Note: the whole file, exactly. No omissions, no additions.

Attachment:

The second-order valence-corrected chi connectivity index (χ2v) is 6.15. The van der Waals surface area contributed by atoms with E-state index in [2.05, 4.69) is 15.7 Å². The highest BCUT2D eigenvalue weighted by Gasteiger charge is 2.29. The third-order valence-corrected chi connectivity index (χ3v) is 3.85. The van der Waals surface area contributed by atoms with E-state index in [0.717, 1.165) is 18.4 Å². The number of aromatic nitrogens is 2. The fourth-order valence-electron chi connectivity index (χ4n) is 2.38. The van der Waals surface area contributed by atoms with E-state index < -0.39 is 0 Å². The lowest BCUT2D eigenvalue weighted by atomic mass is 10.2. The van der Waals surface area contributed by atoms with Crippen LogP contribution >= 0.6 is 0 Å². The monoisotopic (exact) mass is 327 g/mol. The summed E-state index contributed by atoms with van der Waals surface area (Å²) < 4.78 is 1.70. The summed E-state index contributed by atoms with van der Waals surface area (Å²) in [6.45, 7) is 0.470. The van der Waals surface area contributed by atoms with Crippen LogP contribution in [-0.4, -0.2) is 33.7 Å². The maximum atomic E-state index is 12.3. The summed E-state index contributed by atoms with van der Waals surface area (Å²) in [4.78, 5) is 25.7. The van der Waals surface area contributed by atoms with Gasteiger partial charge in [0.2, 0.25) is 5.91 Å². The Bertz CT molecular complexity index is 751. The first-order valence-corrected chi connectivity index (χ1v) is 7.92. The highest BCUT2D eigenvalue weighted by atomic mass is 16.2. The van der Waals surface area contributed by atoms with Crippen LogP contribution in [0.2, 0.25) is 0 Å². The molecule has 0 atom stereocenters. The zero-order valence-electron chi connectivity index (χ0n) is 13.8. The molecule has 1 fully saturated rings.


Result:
The second-order valence-corrected chi connectivity index (χ2v) is 6.15. The van der Waals surface area contributed by atoms with E-state index in [2.05, 4.69) is 15.7 Å². The highest BCUT2D eigenvalue weighted by Gasteiger charge is 2.29. The third-order valence-corrected chi connectivity index (χ3v) is 3.85. The van der Waals surface area contributed by atoms with E-state index in [0.717, 1.165) is 18.4 Å². The number of aromatic nitrogens is 2. The fourth-order valence-electron chi connectivity index (χ4n) is 2.38. The van der Waals surface area contributed by atoms with E-state index < -0.39 is 0 Å². The lowest BCUT2D eigenvalue weighted by atomic mass is 10.2. The van der Waals surface area contributed by atoms with Crippen LogP contribution >= 0.6 is 0 Å². The monoisotopic (exact) mass is 327 g/mol. The summed E-state index contributed by atoms with van der Waals surface area (Å²) < 4.78 is 1.70. The summed E-state index contributed by atoms with van der Waals surface area (Å²) in [6.45, 7) is 0.470. The van der Waals surface area contributed by atoms with Crippen LogP contribution in [-0.4, -0.2) is 33.7 Å². The maximum atomic E-state index is 12.3. The summed E-state index contributed by atoms with van der Waals surface area (Å²) in [4.78, 5) is 25.7. The van der Waals surface area contributed by atoms with Gasteiger partial charge in [0.2, 0.25) is 5.91 Å². The Bertz CT molecular complexity index is 751. The first-order valence-corrected chi connectivity index (χ1v) is 7.92. The highest BCUT2D eigenvalue weighted by atomic mass is 16.2. The van der Waals surface area contributed by atoms with Crippen LogP contribution in [0.2, 0.25) is 0 Å². The molecule has 0 atom stereocenters. The zero-order valence-electron chi connectivity index (χ0n) is 13.8. The molecule has 1 fully saturated rings.